As far as I know, Ceausescu also banned contraception in Romania as well, which was obviously idiotic. Otherwise, though, your information here might very well be correct.

"I'm not sure what your question is, aside from an attempt to get me to tacitly argue in favour of infanticide."

The point of my question here is this--should one support something which one considers to be morally unjustifiable if this will prevent something worse from occurring later on? If not, then I don't think that saying that legalized abortion reduces the rate of infanticide, et cetera is a good argument in favor of legalized abortion. (Note: I am *not* saying that there are *no* good arguments in favor of legalized abortion.)

secularprolife.org said...

As far as I know, Ceausescu also banned contraception in Romania as well, which was obviously idiotic.


Yes. And the prolife movement in the US is doing the same thing. Q.V. "Hobby Lobby", etc. Allowing women access to contraception would obviously circumvent the desire of prolifers to control and use women's reproduction - hence prolife opposition.

secularprolife.org said...

Yes, and the pro-lifers who are doing that are idiots whose role in the pro-life movement should ideally be dramatically reduced or even completely eliminated. After all, the pro-life movement would honestly be much better off without them in it.

Also, do you get my point here in regards to my question?

secularprolife.org said...

A pro lifer on another forum just argued that contraception is evil because women have a "sacred" duty to have babies.

secularprolife.org said...

Well, the pro-life movement unfortunately still has a lot of idiots right now. This isn't that surprising, to be honest.

secularprolife.org said...

Shut up, Mathilde.

secularprolife.org said...

Shut up, Mathilde. We know this is your sock puppet.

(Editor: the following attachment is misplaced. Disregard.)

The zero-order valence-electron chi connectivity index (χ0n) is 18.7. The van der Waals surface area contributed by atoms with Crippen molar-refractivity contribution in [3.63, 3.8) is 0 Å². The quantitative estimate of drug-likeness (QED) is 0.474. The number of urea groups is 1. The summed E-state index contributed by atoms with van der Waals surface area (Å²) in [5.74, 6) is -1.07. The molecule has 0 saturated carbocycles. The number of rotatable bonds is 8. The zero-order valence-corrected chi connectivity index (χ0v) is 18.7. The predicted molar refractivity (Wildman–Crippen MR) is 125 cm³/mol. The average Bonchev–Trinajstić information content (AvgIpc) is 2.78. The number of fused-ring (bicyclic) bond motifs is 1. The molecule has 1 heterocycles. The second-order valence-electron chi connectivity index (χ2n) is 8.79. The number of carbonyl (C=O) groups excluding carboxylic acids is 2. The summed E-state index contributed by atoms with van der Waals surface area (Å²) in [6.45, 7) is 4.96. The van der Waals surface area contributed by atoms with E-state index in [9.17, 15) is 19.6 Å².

secularprolife.org said...

Unfortunately, the prolifers campaigning to remove access to contraception as well as safe legal abortion are far more politically powerful, and more successful campaigners, as they have a coherent narrative (I don't like it, but it's coherent, and makes no secret of being anti-women).


No, I don't get your point.

secularprolife.org said...

"Unfortunately, the prolifers campaigning to remove access to contraception as well as safe legal abortion are far more politically powerful, and more successful campaigners, as they have a coherent narrative (I don't like it, but it's coherent, and makes no secret of being anti-women)."

Well, I seriously hope that this will eventually change.

"No, I don't get your point."

Well, you can reread my posts here as many times as you like.

Also, playing Devil's Advocate, can you please explain why exactly it is worse to painlessly kill an infant than it is for this infant to get abused and/or painfully killed at a later point in his or her life?

secularprolife.org said...

He didn't come to a very pretty end, either. That should be a cautionary tale to intrude upon the "pro-life" fantasy world. The suffering of women and children, ultimately ending with the dictator and his wife machine-gunned to death in front of television cameras after a summary trial.

secularprolife.org said...